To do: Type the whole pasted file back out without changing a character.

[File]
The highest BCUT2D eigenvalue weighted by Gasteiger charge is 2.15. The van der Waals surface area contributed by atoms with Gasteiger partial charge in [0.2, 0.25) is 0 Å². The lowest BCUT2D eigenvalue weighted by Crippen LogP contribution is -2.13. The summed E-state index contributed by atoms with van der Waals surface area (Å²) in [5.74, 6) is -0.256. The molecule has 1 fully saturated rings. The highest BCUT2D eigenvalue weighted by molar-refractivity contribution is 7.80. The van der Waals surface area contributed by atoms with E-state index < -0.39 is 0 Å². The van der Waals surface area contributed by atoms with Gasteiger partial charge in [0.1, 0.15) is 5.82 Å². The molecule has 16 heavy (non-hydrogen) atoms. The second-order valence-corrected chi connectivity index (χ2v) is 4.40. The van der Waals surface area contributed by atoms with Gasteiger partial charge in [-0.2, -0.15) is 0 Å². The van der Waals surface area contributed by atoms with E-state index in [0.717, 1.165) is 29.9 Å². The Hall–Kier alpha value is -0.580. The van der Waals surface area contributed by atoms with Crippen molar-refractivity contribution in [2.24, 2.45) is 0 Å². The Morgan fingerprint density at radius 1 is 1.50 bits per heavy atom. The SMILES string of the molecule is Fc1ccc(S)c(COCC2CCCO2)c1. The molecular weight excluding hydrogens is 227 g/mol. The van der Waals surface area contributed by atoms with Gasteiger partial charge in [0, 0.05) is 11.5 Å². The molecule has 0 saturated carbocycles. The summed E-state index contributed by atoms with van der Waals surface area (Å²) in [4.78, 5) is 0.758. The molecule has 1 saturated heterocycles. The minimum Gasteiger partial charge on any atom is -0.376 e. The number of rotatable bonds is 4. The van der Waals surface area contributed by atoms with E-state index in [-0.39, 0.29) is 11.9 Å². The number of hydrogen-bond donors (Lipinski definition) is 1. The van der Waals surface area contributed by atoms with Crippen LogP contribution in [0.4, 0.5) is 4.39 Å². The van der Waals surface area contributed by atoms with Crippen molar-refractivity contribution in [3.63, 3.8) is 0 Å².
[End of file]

The highest BCUT2D eigenvalue weighted by Gasteiger charge is 2.15. The van der Waals surface area contributed by atoms with Gasteiger partial charge in [0.2, 0.25) is 0 Å². The lowest BCUT2D eigenvalue weighted by Crippen LogP contribution is -2.13. The summed E-state index contributed by atoms with van der Waals surface area (Å²) in [5.74, 6) is -0.256. The molecule has 1 fully saturated rings. The highest BCUT2D eigenvalue weighted by molar-refractivity contribution is 7.80. The van der Waals surface area contributed by atoms with E-state index < -0.39 is 0 Å². The van der Waals surface area contributed by atoms with Gasteiger partial charge in [0.1, 0.15) is 5.82 Å². The molecule has 16 heavy (non-hydrogen) atoms. The second-order valence-corrected chi connectivity index (χ2v) is 4.40. The van der Waals surface area contributed by atoms with Gasteiger partial charge in [-0.2, -0.15) is 0 Å². The van der Waals surface area contributed by atoms with E-state index in [0.717, 1.165) is 29.9 Å². The Hall–Kier alpha value is -0.580. The van der Waals surface area contributed by atoms with Crippen molar-refractivity contribution in [2.24, 2.45) is 0 Å². The Morgan fingerprint density at radius 1 is 1.50 bits per heavy atom. The SMILES string of the molecule is Fc1ccc(S)c(COCC2CCCO2)c1. The molecular weight excluding hydrogens is 227 g/mol. The van der Waals surface area contributed by atoms with Gasteiger partial charge in [0, 0.05) is 11.5 Å². The molecule has 0 saturated carbocycles. The summed E-state index contributed by atoms with van der Waals surface area (Å²) in [4.78, 5) is 0.758. The molecule has 1 saturated heterocycles. The minimum Gasteiger partial charge on any atom is -0.376 e. The number of rotatable bonds is 4. The van der Waals surface area contributed by atoms with E-state index in [-0.39, 0.29) is 11.9 Å². The number of hydrogen-bond donors (Lipinski definition) is 1. The van der Waals surface area contributed by atoms with Crippen LogP contribution in [0.4, 0.5) is 4.39 Å². The van der Waals surface area contributed by atoms with Crippen molar-refractivity contribution in [3.63, 3.8) is 0 Å².